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Target Lesion Revascularization Not Linked to Increased Mortality After PCI with DES for Left Main Coronary Artery Disease

20 Mar 2024

Despite target lesion revascularization (TLR) being a known occurrence after percutaneous coronary intervention (PCI) for unprotected left main coronary artery (LMCA) disease, uncertainties persist regarding its timing and impact on long-term mortality. In a recent study published in JACC Interventions, investigators explored the incidence of TLR over time and its influence on mortality following PCI with drug-eluting stents (DES) for LMCA disease.

Utilizing data pooled from four multicenter observational registries (IRIS-DES, IRIS-MAIN, MAIN-COMPARE, and PRECOMBAT), researchers assessed 1,397 patients with LMCA disease treated with DES, all with available long-term mortality data. Investigators employed multivariable Cox proportional hazards regression to examine the association between TLR and the 10-year risk of mortality, treating TLR as a time-varying covariate.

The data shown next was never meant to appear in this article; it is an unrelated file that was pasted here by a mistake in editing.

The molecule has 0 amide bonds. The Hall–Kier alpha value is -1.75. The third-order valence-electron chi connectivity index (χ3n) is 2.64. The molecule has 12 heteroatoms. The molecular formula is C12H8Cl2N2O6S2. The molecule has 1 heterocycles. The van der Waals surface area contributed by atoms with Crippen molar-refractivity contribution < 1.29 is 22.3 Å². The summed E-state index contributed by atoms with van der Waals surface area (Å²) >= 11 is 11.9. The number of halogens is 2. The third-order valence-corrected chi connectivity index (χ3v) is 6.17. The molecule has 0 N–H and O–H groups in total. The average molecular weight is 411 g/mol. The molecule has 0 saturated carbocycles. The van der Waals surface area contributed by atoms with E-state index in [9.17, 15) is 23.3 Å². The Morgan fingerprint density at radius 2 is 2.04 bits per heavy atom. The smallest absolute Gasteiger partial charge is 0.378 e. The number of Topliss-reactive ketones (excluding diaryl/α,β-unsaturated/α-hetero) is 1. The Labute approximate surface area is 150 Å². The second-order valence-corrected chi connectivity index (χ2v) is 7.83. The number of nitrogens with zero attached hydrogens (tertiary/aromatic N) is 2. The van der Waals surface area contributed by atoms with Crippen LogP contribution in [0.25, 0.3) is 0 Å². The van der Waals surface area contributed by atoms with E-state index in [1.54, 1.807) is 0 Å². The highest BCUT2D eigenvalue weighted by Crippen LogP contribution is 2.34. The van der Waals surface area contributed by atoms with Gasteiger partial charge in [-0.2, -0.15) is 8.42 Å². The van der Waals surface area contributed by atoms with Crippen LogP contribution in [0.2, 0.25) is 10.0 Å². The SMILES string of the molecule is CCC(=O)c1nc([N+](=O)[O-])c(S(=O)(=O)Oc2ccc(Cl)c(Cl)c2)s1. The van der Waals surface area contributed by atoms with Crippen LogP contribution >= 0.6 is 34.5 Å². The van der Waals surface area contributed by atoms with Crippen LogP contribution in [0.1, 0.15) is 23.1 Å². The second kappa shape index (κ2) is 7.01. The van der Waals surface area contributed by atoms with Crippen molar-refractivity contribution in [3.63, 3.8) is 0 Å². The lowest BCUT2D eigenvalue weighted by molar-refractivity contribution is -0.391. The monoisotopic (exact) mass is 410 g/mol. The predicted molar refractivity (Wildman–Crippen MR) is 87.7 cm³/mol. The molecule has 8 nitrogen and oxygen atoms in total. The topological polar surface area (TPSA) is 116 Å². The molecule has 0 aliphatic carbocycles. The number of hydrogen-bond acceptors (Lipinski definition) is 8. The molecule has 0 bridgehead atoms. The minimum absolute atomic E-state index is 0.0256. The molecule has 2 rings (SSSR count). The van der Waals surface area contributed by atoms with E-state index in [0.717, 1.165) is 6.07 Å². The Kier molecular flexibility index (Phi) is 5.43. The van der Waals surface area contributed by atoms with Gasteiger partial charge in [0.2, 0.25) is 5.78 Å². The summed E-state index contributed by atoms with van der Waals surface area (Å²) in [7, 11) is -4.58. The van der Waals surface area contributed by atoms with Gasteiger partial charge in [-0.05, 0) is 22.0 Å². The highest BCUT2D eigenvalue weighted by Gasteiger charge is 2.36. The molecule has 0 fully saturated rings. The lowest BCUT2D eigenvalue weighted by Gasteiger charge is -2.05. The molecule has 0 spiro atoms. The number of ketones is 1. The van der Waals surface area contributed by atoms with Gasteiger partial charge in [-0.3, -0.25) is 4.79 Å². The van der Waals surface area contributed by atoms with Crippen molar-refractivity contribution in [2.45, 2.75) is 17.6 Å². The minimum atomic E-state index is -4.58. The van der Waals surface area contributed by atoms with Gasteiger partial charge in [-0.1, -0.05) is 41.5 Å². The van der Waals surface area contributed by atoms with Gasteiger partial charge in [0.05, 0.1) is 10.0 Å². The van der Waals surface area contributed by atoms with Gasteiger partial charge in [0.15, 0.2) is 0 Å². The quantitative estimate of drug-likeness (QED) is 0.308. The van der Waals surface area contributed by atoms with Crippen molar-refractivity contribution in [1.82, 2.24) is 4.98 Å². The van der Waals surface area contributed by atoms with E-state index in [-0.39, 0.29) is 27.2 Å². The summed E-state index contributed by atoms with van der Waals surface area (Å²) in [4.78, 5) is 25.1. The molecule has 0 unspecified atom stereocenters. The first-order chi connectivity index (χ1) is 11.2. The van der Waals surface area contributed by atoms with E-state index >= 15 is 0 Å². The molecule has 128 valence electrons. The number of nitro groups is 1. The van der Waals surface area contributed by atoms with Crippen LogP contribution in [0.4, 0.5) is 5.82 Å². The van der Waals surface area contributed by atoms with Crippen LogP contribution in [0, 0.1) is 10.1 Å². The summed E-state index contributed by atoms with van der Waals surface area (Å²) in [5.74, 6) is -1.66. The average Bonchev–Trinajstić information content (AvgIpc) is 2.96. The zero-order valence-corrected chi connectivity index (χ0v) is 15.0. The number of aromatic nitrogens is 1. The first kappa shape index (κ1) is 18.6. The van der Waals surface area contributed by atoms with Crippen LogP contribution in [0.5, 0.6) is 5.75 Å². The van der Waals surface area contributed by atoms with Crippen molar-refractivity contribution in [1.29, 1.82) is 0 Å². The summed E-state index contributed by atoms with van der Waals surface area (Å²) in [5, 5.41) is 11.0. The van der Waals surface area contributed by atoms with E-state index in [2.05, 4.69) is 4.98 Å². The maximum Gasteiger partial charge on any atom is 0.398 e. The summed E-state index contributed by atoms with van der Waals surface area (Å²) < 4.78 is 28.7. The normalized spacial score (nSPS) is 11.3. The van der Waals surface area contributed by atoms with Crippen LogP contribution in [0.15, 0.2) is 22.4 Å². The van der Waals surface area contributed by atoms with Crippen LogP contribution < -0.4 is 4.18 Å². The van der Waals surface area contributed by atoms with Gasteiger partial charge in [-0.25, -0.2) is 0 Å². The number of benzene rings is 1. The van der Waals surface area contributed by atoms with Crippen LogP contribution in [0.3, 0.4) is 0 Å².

Over a maximum follow-up of 10 years (median 6.8 years), TLR occurred in 118 patients, with a 10-year cumulative incidence of 10.8%. The majority of TLR cases happened within 2 years post-initial PCI and declined thereafter: early-stage TLR (within 2 years) in 73 (61.9%) patients and late-stage TLR (beyond 2 years) in 45 (38.1%) patients. Among TLR patients, 23 underwent coronary artery bypass grafting while 95 had repeat PCI. In the time-varying multivariable Cox model, the presence of TLR did not show a significant association with an increased risk of mortality (adjusted HR: 0.90; 95% CI: 0.50-1.63; P = 0.73).

The authors summarized the key findings to include: 1) TLR related to LMCA occurred steadily over the 10-year follow-up, with a cumulative incidence of 10.8%; most TLR events happened within the first 2 years after PCI, followed by a lower rate in the subsequent years; 2) The occurrence of TLR did not significantly increase the risk of long-term all-cause or cardiac mortality, suggesting optimal revascularization in these patients; and 3) The prognostic impact of TLR on mortality remained consistent regardless of its timing, mechanisms, or locations involved.

The authors recommended that more extensive research on a larger scale, encompassing supplementary variables affecting mortality following TLR, is necessary to thoroughly investigate the prognostic significance of TLR subsequent to PCI with DES for LMCA disease.

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Original article: Kim et al. J Am Coll Cardiol Intv 2024;17:32–42.


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